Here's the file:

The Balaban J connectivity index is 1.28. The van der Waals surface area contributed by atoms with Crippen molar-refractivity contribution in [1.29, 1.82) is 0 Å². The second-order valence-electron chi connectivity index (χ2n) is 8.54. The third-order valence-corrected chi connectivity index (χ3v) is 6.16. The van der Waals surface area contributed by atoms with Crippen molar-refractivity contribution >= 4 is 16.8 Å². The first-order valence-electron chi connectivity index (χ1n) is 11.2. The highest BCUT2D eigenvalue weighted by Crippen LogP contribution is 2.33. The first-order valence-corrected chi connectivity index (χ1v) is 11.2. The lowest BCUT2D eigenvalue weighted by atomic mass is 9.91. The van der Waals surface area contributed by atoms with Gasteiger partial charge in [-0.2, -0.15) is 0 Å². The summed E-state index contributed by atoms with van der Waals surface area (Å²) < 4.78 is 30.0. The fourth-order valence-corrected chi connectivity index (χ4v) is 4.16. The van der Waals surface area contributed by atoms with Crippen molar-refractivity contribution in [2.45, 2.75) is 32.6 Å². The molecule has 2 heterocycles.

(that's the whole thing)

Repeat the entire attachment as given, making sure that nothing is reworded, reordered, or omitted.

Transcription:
The Balaban J connectivity index is 1.28. The van der Waals surface area contributed by atoms with Crippen molar-refractivity contribution in [1.29, 1.82) is 0 Å². The second-order valence-electron chi connectivity index (χ2n) is 8.54. The third-order valence-corrected chi connectivity index (χ3v) is 6.16. The van der Waals surface area contributed by atoms with Crippen molar-refractivity contribution >= 4 is 16.8 Å². The first-order valence-electron chi connectivity index (χ1n) is 11.2. The highest BCUT2D eigenvalue weighted by Crippen LogP contribution is 2.33. The first-order valence-corrected chi connectivity index (χ1v) is 11.2. The lowest BCUT2D eigenvalue weighted by atomic mass is 9.91. The van der Waals surface area contributed by atoms with Gasteiger partial charge in [-0.2, -0.15) is 0 Å². The summed E-state index contributed by atoms with van der Waals surface area (Å²) < 4.78 is 30.0. The fourth-order valence-corrected chi connectivity index (χ4v) is 4.16. The van der Waals surface area contributed by atoms with Crippen molar-refractivity contribution in [2.45, 2.75) is 32.6 Å². The molecule has 2 heterocycles.